News

Governance Learnings During COVID

It is often said that we learn more in tough times than we do in good times, that “what doesn’t kill you, will make you stronger”, that “we live in interesting times” and such like – one might suggest these one liners are designed to encourage us to endure those tough moments we all experience in life. Covid-19 and lockdown certainly brought unanticipated challenges for Boards.

While New Zealand is through the challenge of the initial lockdown plenty more challenges lie ahead for governors of organizations to navigate as we manage our way through the global pandemic and the havoc it is playing on our economies and societies. It is an opportune time for governors, Boards and businesses to reflect back over the past 4 months and think about what have we all learnt, what new ways of working should we hang on to, how do we need to adapt to the ongoing challenging environment that Covid-19 has created?

Cathy Quinn is a director of a range of listed and unlisted entities including Fletcher Building, Tourism Holdings, Rangatira Investments, Fertility Associates, is a member of the Auckland University Council and the advisory board to the NZ Treasury.

In my own case, being on the Board of a variety of companies in different sectors (tourism, construction and building products, education, fertility and others), I saw differing degrees of impact of Covid-19. Every company I am on the Board of had its revenue adversely impacted, and significantly so. In some cases virtually all revenue was at risk for some time, in other cases while there was no revenue during lockdown we anticipated a recovery to differing degrees once we moved down levels albeit anticipating a tough operating environment as we moved into a recessionary period.

In every case, all the businesses needed to – and did – cut costs and develop new strategies to look to survive and ultimately come out of both the pandemic and the recession stronger. It is too early to tell if those strategies are successful but at this stage the various Boards I am on and management teams have confidence we are on the right path – and if we get signs that these are not working – alert to the need to adapt.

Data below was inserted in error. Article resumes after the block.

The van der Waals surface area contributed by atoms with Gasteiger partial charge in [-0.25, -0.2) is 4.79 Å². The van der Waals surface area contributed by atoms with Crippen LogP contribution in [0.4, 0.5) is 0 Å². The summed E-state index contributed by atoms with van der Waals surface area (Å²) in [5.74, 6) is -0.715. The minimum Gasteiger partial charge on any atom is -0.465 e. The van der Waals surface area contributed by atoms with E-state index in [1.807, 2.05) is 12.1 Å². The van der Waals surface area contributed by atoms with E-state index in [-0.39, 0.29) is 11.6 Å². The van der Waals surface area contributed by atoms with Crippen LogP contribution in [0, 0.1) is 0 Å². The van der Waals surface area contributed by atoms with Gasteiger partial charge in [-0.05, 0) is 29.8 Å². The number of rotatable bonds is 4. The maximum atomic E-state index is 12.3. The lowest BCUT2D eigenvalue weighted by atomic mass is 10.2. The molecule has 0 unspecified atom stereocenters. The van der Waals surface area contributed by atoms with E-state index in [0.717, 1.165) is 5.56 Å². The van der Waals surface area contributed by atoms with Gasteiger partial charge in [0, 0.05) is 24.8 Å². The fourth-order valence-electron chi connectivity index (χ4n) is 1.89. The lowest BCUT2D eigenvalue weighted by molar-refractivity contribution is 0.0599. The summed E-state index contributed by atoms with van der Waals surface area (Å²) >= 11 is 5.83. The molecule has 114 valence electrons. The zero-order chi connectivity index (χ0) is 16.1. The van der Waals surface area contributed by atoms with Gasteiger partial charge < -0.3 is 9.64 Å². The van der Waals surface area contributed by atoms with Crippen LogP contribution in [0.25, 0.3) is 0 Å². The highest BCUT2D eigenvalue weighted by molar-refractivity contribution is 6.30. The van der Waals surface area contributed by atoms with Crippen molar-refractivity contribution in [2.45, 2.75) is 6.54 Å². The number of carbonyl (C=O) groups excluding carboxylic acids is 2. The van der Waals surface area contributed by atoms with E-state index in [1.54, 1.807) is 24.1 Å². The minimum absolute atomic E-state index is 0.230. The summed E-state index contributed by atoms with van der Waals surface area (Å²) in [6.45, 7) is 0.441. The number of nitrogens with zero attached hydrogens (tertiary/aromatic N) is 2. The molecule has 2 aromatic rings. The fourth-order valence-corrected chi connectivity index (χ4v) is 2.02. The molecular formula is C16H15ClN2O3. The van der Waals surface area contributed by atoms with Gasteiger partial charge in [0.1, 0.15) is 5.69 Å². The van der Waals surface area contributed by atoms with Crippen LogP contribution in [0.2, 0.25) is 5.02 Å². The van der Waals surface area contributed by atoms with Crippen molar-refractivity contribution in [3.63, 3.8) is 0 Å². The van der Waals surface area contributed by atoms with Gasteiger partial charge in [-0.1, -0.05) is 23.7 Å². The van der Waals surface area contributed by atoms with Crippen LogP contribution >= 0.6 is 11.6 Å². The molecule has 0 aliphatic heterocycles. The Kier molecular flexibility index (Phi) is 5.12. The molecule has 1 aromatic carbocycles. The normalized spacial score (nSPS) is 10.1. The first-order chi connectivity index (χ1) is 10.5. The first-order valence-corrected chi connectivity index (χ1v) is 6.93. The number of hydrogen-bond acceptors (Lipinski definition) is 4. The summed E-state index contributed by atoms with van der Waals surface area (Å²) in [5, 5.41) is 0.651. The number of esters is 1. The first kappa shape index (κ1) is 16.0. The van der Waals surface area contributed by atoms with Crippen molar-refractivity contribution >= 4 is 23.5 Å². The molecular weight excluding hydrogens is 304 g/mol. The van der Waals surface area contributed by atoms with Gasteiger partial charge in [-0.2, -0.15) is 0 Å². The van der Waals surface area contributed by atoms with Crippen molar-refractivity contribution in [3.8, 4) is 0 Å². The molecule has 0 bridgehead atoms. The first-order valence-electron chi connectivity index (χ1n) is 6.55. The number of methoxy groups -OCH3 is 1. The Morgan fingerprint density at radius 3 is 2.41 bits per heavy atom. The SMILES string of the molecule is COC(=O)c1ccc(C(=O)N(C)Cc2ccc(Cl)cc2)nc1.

All Boards moved at pace during the immediate crisis. We went from the usual monthly Board cycle to weekly meetings, and in some cases, twice a week.

The weekly Board meetings tended to focus on the crisis and the issues the business needed to deal with as a result as a matter of urgency – topics such as whether the business needed to close during different levels; if it could operate, how could we do that safely and within government guidelines; whether it made business sense to open in an environment where there may be few customers; whether to apply for government subsidies; whether to pay staff and for how long when the business had no or little revenue; whether to make staff redundant and, if so, the approach to be adopted around that; supporting staff to work from home and how to pay those working from home or who could not work; whether to ask staff to take pay cuts and the extent to which the Board should also do so; whether funding lines and terms were sufficient, appropriate and for how long; and whether equity capital should be raised. Listed companies also needed to think about what disclosures needed to be made to the market – should earnings guidance be withdrawn, should the Board determine not to pay dividends, and what else were we dealing with that was material and should be disclosed.

All these topics are ones that called for directors judgment. How they are handled goes to a company’s ability to immediately survive but  also its reputation which is important for long term survival. No-one knew how long the lockdown would continue for and how bad the recession would be that would inevitably follow. Certainly the ability I had to draw on the experience that other companies and other directors were dealing with was invaluable. The director community shared experience and insights across the Boards they sit on but also more broadly in the director community.

Board papers were often prepared at short notice and directors needed to be flexible enough to receive late papers. Similarly, management needed to adapt to more interaction from Board members outside Board meetings over difficult issues that might need consideration. Most Boards have now moved back to the regular Board cycle with the expectation that Board packs will arrive several days before meetings but with the proviso that if we need to meet out of cycle meetings and receive urgent papers we will do so.